Good Mormon Feminists Vs. Bad Mormon Feminists: The Dividing Line By Caroline Kline


(cross posted at the Mormon feminist blog, The Exponent)

In a couple of different conversations I’ve had with her, Mormon feminist Lorie Winder Stromberg has proposed that many Mormons commonly perceive two types of feminists within the Church.

The first are the good Mormon feminists. These are feminists, often professional women, who may question gender roles and women’s lack of visibility in texts and leadership, but are on the whole seen as faithful and dedicated to the Church.

The second are the bad Mormon feminists.  These are the feminists that are regarded as dangerous, apostate, and disloyal to the Church.

According to Stromberg’s theory, the dividing line between these two groups of feminists — the thing that makes the one group good and the one group bad — is the issue of women’s ordination to the priesthood.

If a woman calls herself a feminist, but doesn’t focus on or talk about the issue of women’s ordination, then other Mormons are often willing to regard these women as benign, despite their strange feminist leanings. However, if a feminist does reveal her convictions that women should have the priesthood, she is automatically regarded as a threat to Mormon leadership and Mormonism in general.

I think this is a valid theory.

If one accepts this narrative, my  follow up questions are these: Why does women’s ordination function as this dividing line? What is it about a woman thinking that priesthood should be available to all humans that makes her such a threat, whereas a woman questioning prescribed  Mormon gender roles or a woman who wants to see an expanded space for women’s action and participation in Church is not such a threat?

I don’t know that I have a great answer to this huge question I just posed, but here’s an initial attempt. I suspect that people aren’t as threatened by women questioning gender roles or women’s lack of visibility in leadership because there appears to be wiggle room on these issues. The Proclamation on the Family, which has some of Mormonism’s heaviest prescriptions on men’s roles vs. women’s, does have that line about how individual circumstances may vary. Also, women who want expanded roles for women’s leadership have only to go back to our own Mormon past to see women who were really running their own programs, controlling their own funds, and highly visible in their callings. (How times have changed.)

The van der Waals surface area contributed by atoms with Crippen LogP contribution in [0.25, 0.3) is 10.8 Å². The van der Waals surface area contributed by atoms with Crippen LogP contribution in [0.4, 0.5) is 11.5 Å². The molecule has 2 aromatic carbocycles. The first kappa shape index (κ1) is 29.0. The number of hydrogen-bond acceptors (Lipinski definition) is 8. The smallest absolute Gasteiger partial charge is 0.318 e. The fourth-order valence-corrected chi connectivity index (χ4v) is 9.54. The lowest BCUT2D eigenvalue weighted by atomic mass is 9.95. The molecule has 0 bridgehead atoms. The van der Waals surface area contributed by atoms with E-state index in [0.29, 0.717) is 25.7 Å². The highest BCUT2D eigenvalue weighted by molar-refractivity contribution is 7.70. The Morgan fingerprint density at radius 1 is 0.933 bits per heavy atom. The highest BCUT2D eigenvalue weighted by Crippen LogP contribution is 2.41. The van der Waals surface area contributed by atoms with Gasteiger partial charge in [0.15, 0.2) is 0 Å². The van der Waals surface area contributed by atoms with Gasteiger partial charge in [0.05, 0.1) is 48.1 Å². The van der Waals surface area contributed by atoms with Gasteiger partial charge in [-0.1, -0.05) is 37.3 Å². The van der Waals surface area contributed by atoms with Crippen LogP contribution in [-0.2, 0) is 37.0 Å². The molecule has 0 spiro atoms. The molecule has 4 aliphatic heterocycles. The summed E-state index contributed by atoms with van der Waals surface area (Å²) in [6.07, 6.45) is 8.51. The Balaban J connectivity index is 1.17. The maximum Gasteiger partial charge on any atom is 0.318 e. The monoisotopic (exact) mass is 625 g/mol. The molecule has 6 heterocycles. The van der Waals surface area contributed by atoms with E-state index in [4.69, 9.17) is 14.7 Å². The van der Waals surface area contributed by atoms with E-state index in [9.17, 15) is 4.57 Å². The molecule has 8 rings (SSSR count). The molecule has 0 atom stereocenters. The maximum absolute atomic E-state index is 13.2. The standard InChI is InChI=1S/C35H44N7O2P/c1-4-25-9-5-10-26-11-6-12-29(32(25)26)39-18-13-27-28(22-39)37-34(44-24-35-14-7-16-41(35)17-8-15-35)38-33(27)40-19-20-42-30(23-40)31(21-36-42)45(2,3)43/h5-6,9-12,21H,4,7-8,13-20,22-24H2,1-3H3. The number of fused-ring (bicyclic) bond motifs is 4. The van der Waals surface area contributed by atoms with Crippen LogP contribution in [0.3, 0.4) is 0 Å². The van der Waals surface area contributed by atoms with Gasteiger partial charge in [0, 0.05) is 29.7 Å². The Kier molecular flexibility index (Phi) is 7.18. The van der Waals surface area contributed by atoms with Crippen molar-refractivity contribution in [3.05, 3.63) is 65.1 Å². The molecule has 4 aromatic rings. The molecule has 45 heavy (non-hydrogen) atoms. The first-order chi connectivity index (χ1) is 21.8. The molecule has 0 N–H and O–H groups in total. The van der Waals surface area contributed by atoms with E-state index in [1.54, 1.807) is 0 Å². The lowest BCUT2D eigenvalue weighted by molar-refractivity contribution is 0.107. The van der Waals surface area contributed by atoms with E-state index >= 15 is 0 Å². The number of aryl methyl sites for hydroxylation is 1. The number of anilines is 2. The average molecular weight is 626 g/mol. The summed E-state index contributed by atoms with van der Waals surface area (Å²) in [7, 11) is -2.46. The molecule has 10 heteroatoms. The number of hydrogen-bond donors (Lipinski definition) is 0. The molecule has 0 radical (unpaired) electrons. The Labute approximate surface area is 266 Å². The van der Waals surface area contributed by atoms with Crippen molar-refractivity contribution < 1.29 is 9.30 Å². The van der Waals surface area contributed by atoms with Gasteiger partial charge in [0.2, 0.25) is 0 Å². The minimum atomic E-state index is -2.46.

However, on the topic of women getting the priesthood…. well there’s not so much precedent for that. (Though one can certainly find inspiration and hope from the way Mormon women used to talk about holding the priesthood in conjunction with their husbands, or the way people commonly perceived certain temple rituals giving women priesthood in some sense.) Women’s ordination within Mormonism is a forward thinking leap into the unknown and it questions the very structure of the Church organization. Perhaps that’s just scary to a lot of Mormons. And perhaps it also signals heresy because, unlike the questioning of gender roles, it’s a place where so few Mormon women and men are willing to go.



Categories: Mormonism

Tags: , ,

9 replies

  1. Caroline,
    As usual, we share very similiar points of connection between our two traditions (Roman Catholism and Mormonish). At least within my tradition, I feel the rejection of women from the priesthood comes down to issues of power and control. Theologically it simply does not hold up (see When Women were Priest, by Karen Jo Torjesen and most recently, The Hidden History of Women’s Ordination by Gary Macy) so the church has created their own redaction of the Jesus movement and the centrality of women to his ministry.

    This of course dove-tails on the ability of ecclesial authority to co-opt feminism to their own advantage, i.e. the good feminist Mormon. But I thought in your tradition men are not formally “ordained,” rather it is a priesthood of all belivers, no? Froom this perspective it seems you might have a stronger doctrineal ground from with to work. For Catholic women, it comes down to not having the correct sexual parts.
    I think the Catholic church will first see married priest, but only if the church in developing nations go the way of Europe and the U.S., meaning substantial loss of male vocations to the priesthood. That might take as much as 2-3 generations to occur.
    I think we should place bets on which tradition will ordain first in our life-times!!

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  2. I wouldn’t say the priesthood is the line. I think the dividing line is between those who support the prophets and apostles and those who critique and challenge.

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  3. I actually just posted something to my own blog about this. I think the biggest oversight in wondering why women don’t hold the Priesthood is that it’s based on a straw-man argument, to begin with: the assumption that you don’t.

    http://bookofjeffrey.blogspot.com/#!/2011/11/do-women-hold-priesthood.html

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  4. I find it difficult to believe that a true feminist would associate herself with any male dominated religion. I can’t understand the idea that they believe their church to be “true” but attempt to change or alter the belief system. If its “true” then leave it as is. If its not, just leave it.

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  5. 2 eternal truths…men have the priesthood, woman have motherhood.

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  6. I suppose what it really comes down to is…do we sustain and have faith in the general authorities and trust their direction?

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